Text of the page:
(24a) CO2 Capture Via Potassium Carbonate/MEA Solution | AIChE

(24a) CO2 Capture Via Potassium Carbonate/MEA Solution


Soong, Y. - Presenter, Department of Energy/Netl
Dilmore, R. - Presenter, U.S. Department of Energy
Hedges, S. - Presenter, U.S. DOE/NETL
Allen, D. E. - Presenter, Salem State College

A great deal of concern has been expressed with regard to global climate change and its link to growing atmospheric concentrations of carbon dioxide. To decrease the impact of anthropogenic CO2 on global climate, several strategies are under development that will potentially remove CO2 from the atmosphere or decrease CO2 emission. One such strategy involves the capture of CO2 from large point sources (such as pulverized coal (PC) plants) and the long-term storage of CO2 underground.  The post-combustion capture of CO2 is a challenging application because of (1) the low pressure and dilute concentration (10 to 15 %) of the carbon dioxide dictate a high volume of gas to be treated and (2) trace impurities in the flue gas tend to reduce the effectiveness of the CO2 absorbing processes.

          Much work has been studied in this area and has included development of amine-based liquid sorbents, solid amine-based sorbents, metal carbonate sorbents, ionic solution, chemical looping, membrane system and other novel technologies. The aqueous amine system is one of the commercial technologies for CO2 capture for PC power plants.

The commonly used amine in scrubbing solutions contains monoethanolamine (2-aminoethanol) (NH2CH2CH2OH) (MEA). The disadvantages of using MEA solutions include energy-intensive, amine degradation and corrosive.  The typical reaction is illustrated as follows:

2 MEA + H+    +  HCO3 -    ¬>   MEA·H+    +    MEA·HCO3-

            Work also has been conducted in the area of using carbonate sorbents to  remove carbon dioxide from flue gas.  A carbon dioxide capture process using regenerable sorbents such as an alkali metal oxide or an alkali metal carbonate has been reported. Potassium carbonate (K2CO3) can be supported on a high surface area of activated alumina (Al2O3). The product formed from absorption of carbon dioxide is taken aside and heated to regenerate the sorbent. No significant chemical degradation is observed, but there is physical attrition. Loading occurs between from about 600C to 1000C according to the following reaction equation.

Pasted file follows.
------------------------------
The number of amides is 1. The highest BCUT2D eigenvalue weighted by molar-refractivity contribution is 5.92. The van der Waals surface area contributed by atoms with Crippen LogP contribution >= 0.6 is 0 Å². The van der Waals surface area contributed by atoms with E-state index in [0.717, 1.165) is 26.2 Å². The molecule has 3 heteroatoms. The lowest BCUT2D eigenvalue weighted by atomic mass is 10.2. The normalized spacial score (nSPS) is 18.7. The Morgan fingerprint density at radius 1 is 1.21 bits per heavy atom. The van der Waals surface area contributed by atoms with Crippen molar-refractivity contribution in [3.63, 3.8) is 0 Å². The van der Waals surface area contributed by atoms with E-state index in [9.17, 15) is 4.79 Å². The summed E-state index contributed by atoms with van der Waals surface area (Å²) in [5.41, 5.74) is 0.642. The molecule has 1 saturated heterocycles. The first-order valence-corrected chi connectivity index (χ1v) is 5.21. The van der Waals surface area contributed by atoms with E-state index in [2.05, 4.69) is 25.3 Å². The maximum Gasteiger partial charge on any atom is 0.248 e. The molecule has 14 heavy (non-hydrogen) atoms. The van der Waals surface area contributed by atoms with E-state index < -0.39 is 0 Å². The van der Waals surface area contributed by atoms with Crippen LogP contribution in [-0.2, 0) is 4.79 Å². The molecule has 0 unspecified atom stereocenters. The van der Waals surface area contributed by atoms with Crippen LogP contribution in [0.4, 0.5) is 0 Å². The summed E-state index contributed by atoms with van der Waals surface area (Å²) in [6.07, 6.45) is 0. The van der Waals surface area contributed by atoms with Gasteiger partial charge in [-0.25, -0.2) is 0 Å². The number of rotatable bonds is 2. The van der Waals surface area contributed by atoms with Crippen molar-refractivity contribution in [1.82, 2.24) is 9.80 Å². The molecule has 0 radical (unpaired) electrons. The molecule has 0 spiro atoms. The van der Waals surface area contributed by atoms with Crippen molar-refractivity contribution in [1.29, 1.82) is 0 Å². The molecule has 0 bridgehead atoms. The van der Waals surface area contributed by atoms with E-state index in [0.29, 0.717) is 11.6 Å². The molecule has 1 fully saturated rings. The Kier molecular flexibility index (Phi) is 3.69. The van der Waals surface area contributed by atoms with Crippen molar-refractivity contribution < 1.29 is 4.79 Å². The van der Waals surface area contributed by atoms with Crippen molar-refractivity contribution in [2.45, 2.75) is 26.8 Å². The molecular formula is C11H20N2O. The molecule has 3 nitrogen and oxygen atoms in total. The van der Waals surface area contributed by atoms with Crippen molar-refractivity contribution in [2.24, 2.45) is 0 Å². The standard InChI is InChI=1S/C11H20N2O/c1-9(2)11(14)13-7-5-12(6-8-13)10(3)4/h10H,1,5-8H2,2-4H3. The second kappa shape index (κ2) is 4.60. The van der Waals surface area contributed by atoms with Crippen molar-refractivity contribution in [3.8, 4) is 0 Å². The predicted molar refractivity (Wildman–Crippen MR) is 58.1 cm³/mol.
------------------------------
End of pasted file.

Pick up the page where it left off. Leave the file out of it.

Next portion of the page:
K2CO3   +    H2O   +   CO2   ¬>    2 KHCO3

Thermal desorption of potassium bicarbonate (KHCO3) and the alumina support takes place at temperatures around 1450C to 1500C.

In this paper, a CO2 capture process (US patent 7,842,126) is presented where CO2 from combustion flue gas dissolves into an aqueous solution of amine and soluble potassium carbonate. Potassium carbonate rapidly reacts with amine-associated carbamate and water to form less-soluble potassium bicarbonate that precipitates from solution.  This reaction serves both to chemically regenerate the amine solution by removing the carbamate and to separate CO2 in the form of solid bicarbonate precipitate.  Precipitated potassium bicarbonate is further physically separated from bulk solution and heated to temperatures greater than approximately 150 ºC to thermally regenerate back to solid potassium carbonate and release concentrated CO2 gas.  Because of the absence of bulk aqueous solution, regeneration enthalpy requirements for separated bicarbonate solid is predicted to be low as compared to those reported for regeneration in traditional MEA-based absorption processes.  Following thermal regeneration of the separated solid, potassium carbonate is re-dissolved in potassium carbonate-lean aqueous amine solution, and the reactive solution is re-exposed to flue gas to close the process loop.  This process concept has the potential to achieve high CO2 capture efficiency with relatively low regeneration energy requirements.

In addition to details description of capture methodology, preliminary laboratory results will be presented.